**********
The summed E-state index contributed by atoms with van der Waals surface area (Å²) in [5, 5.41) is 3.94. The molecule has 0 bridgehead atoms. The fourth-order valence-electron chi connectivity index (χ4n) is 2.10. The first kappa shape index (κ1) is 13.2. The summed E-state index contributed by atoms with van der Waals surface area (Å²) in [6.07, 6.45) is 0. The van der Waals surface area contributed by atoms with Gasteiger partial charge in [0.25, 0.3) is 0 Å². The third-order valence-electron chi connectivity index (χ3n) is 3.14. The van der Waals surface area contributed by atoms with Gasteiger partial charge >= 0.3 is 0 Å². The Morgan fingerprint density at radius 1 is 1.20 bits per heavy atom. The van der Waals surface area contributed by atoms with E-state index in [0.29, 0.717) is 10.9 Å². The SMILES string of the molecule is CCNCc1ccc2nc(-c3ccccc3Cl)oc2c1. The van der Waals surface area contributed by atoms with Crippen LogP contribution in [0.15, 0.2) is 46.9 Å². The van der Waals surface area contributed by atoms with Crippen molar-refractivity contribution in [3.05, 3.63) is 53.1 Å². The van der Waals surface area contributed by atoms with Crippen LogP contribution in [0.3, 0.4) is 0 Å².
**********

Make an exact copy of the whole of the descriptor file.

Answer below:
The summed E-state index contributed by atoms with van der Waals surface area (Å²) in [5, 5.41) is 3.94. The molecule has 0 bridgehead atoms. The fourth-order valence-electron chi connectivity index (χ4n) is 2.10. The first kappa shape index (κ1) is 13.2. The summed E-state index contributed by atoms with van der Waals surface area (Å²) in [6.07, 6.45) is 0. The van der Waals surface area contributed by atoms with Gasteiger partial charge in [0.25, 0.3) is 0 Å². The third-order valence-electron chi connectivity index (χ3n) is 3.14. The van der Waals surface area contributed by atoms with Gasteiger partial charge >= 0.3 is 0 Å². The Morgan fingerprint density at radius 1 is 1.20 bits per heavy atom. The van der Waals surface area contributed by atoms with E-state index in [0.29, 0.717) is 10.9 Å². The SMILES string of the molecule is CCNCc1ccc2nc(-c3ccccc3Cl)oc2c1. The van der Waals surface area contributed by atoms with Crippen LogP contribution in [0.15, 0.2) is 46.9 Å². The van der Waals surface area contributed by atoms with Crippen molar-refractivity contribution in [3.05, 3.63) is 53.1 Å². The van der Waals surface area contributed by atoms with Crippen LogP contribution in [0.3, 0.4) is 0 Å².